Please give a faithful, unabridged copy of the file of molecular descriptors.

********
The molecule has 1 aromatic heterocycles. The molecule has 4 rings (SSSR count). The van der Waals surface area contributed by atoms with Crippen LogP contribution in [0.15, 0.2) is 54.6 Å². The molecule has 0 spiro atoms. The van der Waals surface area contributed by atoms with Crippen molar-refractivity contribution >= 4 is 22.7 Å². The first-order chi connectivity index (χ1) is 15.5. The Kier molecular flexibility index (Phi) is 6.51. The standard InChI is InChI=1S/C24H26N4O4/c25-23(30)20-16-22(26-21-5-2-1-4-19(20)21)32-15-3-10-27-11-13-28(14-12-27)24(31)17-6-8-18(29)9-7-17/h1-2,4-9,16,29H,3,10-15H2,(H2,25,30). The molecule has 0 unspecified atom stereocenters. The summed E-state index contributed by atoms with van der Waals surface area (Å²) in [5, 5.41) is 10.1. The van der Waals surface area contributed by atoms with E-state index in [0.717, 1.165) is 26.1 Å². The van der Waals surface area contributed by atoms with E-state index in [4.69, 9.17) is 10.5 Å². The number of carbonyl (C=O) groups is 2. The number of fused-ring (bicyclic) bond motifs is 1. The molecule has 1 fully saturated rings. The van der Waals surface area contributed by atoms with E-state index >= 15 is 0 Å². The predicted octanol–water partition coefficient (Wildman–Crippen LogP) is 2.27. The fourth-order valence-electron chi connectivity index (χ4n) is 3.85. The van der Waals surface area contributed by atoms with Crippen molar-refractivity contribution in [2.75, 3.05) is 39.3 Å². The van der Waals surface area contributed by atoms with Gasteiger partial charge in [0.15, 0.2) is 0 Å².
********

The molecule has 1 aromatic heterocycles. The molecule has 4 rings (SSSR count). The van der Waals surface area contributed by atoms with Crippen LogP contribution in [0.15, 0.2) is 54.6 Å². The molecule has 0 spiro atoms. The van der Waals surface area contributed by atoms with Crippen molar-refractivity contribution >= 4 is 22.7 Å². The first-order chi connectivity index (χ1) is 15.5. The Kier molecular flexibility index (Phi) is 6.51. The standard InChI is InChI=1S/C24H26N4O4/c25-23(30)20-16-22(26-21-5-2-1-4-19(20)21)32-15-3-10-27-11-13-28(14-12-27)24(31)17-6-8-18(29)9-7-17/h1-2,4-9,16,29H,3,10-15H2,(H2,25,30). The molecule has 0 unspecified atom stereocenters. The summed E-state index contributed by atoms with van der Waals surface area (Å²) in [5, 5.41) is 10.1. The van der Waals surface area contributed by atoms with E-state index in [0.717, 1.165) is 26.1 Å². The van der Waals surface area contributed by atoms with E-state index in [4.69, 9.17) is 10.5 Å². The number of carbonyl (C=O) groups is 2. The number of fused-ring (bicyclic) bond motifs is 1. The molecule has 1 fully saturated rings. The van der Waals surface area contributed by atoms with E-state index >= 15 is 0 Å². The predicted octanol–water partition coefficient (Wildman–Crippen LogP) is 2.27. The fourth-order valence-electron chi connectivity index (χ4n) is 3.85. The van der Waals surface area contributed by atoms with Crippen molar-refractivity contribution in [2.75, 3.05) is 39.3 Å². The van der Waals surface area contributed by atoms with Gasteiger partial charge in [0.15, 0.2) is 0 Å².